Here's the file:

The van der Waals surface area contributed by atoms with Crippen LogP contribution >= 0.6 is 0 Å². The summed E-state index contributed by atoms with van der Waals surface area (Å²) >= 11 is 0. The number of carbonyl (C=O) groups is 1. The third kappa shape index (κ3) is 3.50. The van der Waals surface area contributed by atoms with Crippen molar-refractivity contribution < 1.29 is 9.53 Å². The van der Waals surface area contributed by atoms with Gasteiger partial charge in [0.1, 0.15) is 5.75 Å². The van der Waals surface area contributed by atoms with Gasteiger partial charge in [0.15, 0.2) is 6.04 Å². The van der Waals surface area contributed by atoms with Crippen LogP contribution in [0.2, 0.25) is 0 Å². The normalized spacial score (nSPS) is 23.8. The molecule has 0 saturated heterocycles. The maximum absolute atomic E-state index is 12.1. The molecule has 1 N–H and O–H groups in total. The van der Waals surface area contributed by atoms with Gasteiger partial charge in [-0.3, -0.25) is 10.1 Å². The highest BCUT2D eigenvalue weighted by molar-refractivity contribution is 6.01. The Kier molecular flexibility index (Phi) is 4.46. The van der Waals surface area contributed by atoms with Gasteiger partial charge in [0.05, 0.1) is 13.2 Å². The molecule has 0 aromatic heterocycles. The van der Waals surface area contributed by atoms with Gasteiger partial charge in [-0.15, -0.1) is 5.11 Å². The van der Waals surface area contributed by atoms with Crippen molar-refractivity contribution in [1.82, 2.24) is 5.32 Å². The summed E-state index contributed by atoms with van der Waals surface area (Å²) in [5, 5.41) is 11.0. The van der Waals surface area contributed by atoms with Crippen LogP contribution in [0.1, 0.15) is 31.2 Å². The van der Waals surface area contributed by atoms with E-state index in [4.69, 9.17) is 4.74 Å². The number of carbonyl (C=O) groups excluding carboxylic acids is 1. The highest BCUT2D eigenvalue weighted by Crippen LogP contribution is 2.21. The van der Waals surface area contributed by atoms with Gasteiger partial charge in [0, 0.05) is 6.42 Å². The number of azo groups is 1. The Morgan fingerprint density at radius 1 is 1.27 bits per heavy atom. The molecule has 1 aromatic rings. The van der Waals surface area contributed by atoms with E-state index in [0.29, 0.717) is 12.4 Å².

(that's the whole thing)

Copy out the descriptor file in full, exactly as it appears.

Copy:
The van der Waals surface area contributed by atoms with Crippen LogP contribution >= 0.6 is 0 Å². The summed E-state index contributed by atoms with van der Waals surface area (Å²) >= 11 is 0. The number of carbonyl (C=O) groups is 1. The third kappa shape index (κ3) is 3.50. The van der Waals surface area contributed by atoms with Crippen molar-refractivity contribution < 1.29 is 9.53 Å². The van der Waals surface area contributed by atoms with Gasteiger partial charge in [0.1, 0.15) is 5.75 Å². The van der Waals surface area contributed by atoms with Gasteiger partial charge in [0.15, 0.2) is 6.04 Å². The van der Waals surface area contributed by atoms with Crippen LogP contribution in [0.2, 0.25) is 0 Å². The normalized spacial score (nSPS) is 23.8. The molecule has 0 saturated heterocycles. The maximum absolute atomic E-state index is 12.1. The molecule has 1 N–H and O–H groups in total. The van der Waals surface area contributed by atoms with Gasteiger partial charge in [-0.3, -0.25) is 10.1 Å². The highest BCUT2D eigenvalue weighted by molar-refractivity contribution is 6.01. The Kier molecular flexibility index (Phi) is 4.46. The van der Waals surface area contributed by atoms with Gasteiger partial charge in [0.05, 0.1) is 13.2 Å². The molecule has 0 aromatic heterocycles. The van der Waals surface area contributed by atoms with Gasteiger partial charge in [-0.15, -0.1) is 5.11 Å². The van der Waals surface area contributed by atoms with Crippen molar-refractivity contribution in [1.82, 2.24) is 5.32 Å². The summed E-state index contributed by atoms with van der Waals surface area (Å²) in [5, 5.41) is 11.0. The van der Waals surface area contributed by atoms with Crippen LogP contribution in [0.1, 0.15) is 31.2 Å². The van der Waals surface area contributed by atoms with E-state index in [4.69, 9.17) is 4.74 Å². The number of carbonyl (C=O) groups excluding carboxylic acids is 1. The highest BCUT2D eigenvalue weighted by Crippen LogP contribution is 2.21. The van der Waals surface area contributed by atoms with Gasteiger partial charge in [0, 0.05) is 6.42 Å². The number of azo groups is 1. The Morgan fingerprint density at radius 1 is 1.27 bits per heavy atom. The molecule has 1 aromatic rings. The van der Waals surface area contributed by atoms with E-state index in [0.29, 0.717) is 12.4 Å².